USDA Dairy market conditions Review of WESTERN AND EASTERN EUROPESunday, Aug 17, 2003
OVERVIEW: WESTERN EUROPE: The major topic within Europe is the continuation of record setting temperatures and its impact on the agriculture community. Temperatures in the 36 - 39 degrees celsius (90 - 100 degrees fahrenheit) range continue to be recorded early in the week, although some moderation is starting to develop at midweek. As far as dairy is concerned, the impact appears to not be as significant as many anticipated. Milk production is declining seasonally, but most anticipated that the heat would accelerate this decline. Declines remained quite gradual, but within the past week to 10 days, they appear to be sharper. Crop conditions are really showing the impact of high temperatures and spotty rainfall. Feed supplies for the upcoming winter season are a concern for dairy and livestock producers. Some farmers harvested their grain crops when green for silage versus lose them to predicted weather conditions and are pleased that they did.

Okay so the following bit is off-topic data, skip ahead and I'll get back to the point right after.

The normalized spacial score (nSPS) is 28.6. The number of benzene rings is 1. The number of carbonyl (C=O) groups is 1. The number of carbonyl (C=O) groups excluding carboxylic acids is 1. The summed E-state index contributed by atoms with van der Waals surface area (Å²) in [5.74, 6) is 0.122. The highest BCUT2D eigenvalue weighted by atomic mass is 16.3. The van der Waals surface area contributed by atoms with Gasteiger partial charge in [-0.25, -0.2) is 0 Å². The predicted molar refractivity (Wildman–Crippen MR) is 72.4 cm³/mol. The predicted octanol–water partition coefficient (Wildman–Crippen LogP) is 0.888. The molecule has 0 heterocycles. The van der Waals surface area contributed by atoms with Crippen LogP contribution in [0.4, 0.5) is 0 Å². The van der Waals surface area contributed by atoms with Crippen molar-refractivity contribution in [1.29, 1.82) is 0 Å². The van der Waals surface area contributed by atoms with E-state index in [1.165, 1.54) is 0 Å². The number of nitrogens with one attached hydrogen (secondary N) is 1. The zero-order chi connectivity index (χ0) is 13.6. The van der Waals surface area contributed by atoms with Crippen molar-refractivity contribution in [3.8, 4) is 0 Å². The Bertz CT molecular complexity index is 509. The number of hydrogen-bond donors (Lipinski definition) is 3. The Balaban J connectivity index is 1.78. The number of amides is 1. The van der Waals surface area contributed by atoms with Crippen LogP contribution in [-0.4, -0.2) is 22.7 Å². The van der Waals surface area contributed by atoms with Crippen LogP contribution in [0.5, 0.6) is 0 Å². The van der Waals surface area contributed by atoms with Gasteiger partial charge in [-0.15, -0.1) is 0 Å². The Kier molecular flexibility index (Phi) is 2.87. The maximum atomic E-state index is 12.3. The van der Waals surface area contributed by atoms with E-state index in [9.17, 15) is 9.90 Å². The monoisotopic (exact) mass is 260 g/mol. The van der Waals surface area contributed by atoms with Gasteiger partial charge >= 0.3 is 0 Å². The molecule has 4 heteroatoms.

Many dairy producers indicate that they should be in pretty good condition for winter needs with carryover stocks from last season and some forethought before the heat and adverse conditions of recent weeks. On August 13, the Dairy Management Committee released information that the threshold of 109,000 mt of skim milk powder into intervention has been breached. They also indicated that on August 15, they would be announcing a tendering system for future offerings. This will only be in place for a short time as intervention closes August 31. Recent offerings have slowed greatly and many producers, handlers, and traders feel that additional offerings will be minimal, if any at all. International buying interest remains slow. Stocks of manufactured dairy products are available for both domestic and international buyer interest.
EASTERN EUROPE: High temperatures are also being recorded in Eastern Europe. Milk production patterns throughout this region during the current season have not been overly positive. A recent report indicated that, for the first six months of this year, milk output in Russia was down 2.3% while output in the Ukraine was down 4.2%. Stocks of manufactured dairy products are reported to be available, but precise figures were not available. Some Russian buyers are looking to Western Europe for butter to supplement their production.